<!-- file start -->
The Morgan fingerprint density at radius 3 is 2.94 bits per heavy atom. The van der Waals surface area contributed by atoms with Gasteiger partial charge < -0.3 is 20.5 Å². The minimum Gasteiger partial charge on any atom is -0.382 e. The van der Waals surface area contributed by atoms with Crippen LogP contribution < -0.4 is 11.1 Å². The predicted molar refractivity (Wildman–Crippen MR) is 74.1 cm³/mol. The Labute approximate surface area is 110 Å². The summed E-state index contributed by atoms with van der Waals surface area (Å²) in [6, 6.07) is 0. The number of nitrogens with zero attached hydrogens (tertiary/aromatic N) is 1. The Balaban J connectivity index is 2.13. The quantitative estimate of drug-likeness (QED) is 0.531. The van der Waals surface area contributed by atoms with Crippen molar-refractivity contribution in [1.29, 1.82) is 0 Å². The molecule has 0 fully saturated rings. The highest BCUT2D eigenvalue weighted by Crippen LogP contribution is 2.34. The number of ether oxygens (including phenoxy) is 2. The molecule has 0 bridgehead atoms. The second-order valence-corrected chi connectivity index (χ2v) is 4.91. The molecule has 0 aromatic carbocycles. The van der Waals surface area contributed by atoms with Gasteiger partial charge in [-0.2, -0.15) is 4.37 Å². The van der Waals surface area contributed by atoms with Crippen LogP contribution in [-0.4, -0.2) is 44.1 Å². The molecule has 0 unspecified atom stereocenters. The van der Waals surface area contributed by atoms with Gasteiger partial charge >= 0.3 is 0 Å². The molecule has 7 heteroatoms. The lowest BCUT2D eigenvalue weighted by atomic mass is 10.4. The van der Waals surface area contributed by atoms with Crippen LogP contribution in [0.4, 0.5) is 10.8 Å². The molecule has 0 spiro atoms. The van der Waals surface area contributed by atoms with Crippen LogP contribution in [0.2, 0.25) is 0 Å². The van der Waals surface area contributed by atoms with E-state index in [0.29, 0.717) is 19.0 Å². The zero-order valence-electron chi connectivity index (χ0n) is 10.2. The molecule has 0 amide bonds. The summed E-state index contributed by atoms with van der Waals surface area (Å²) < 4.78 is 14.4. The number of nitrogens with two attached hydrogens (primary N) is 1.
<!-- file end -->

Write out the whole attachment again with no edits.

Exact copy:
The Morgan fingerprint density at radius 3 is 2.94 bits per heavy atom. The van der Waals surface area contributed by atoms with Gasteiger partial charge < -0.3 is 20.5 Å². The minimum Gasteiger partial charge on any atom is -0.382 e. The van der Waals surface area contributed by atoms with Crippen LogP contribution < -0.4 is 11.1 Å². The predicted molar refractivity (Wildman–Crippen MR) is 74.1 cm³/mol. The Labute approximate surface area is 110 Å². The summed E-state index contributed by atoms with van der Waals surface area (Å²) in [6, 6.07) is 0. The number of nitrogens with zero attached hydrogens (tertiary/aromatic N) is 1. The Balaban J connectivity index is 2.13. The quantitative estimate of drug-likeness (QED) is 0.531. The van der Waals surface area contributed by atoms with Crippen molar-refractivity contribution in [1.29, 1.82) is 0 Å². The molecule has 0 fully saturated rings. The highest BCUT2D eigenvalue weighted by Crippen LogP contribution is 2.34. The number of ether oxygens (including phenoxy) is 2. The molecule has 0 bridgehead atoms. The second-order valence-corrected chi connectivity index (χ2v) is 4.91. The molecule has 0 aromatic carbocycles. The van der Waals surface area contributed by atoms with Gasteiger partial charge in [-0.2, -0.15) is 4.37 Å². The van der Waals surface area contributed by atoms with Crippen LogP contribution in [-0.4, -0.2) is 44.1 Å². The molecule has 0 unspecified atom stereocenters. The van der Waals surface area contributed by atoms with Gasteiger partial charge >= 0.3 is 0 Å². The molecule has 7 heteroatoms. The lowest BCUT2D eigenvalue weighted by atomic mass is 10.4. The van der Waals surface area contributed by atoms with Crippen LogP contribution in [0.4, 0.5) is 10.8 Å². The molecule has 0 spiro atoms. The van der Waals surface area contributed by atoms with Crippen LogP contribution in [0.2, 0.25) is 0 Å². The van der Waals surface area contributed by atoms with E-state index in [0.29, 0.717) is 19.0 Å². The zero-order valence-electron chi connectivity index (χ0n) is 10.2. The molecule has 0 amide bonds. The summed E-state index contributed by atoms with van der Waals surface area (Å²) < 4.78 is 14.4. The number of nitrogens with two attached hydrogens (primary N) is 1.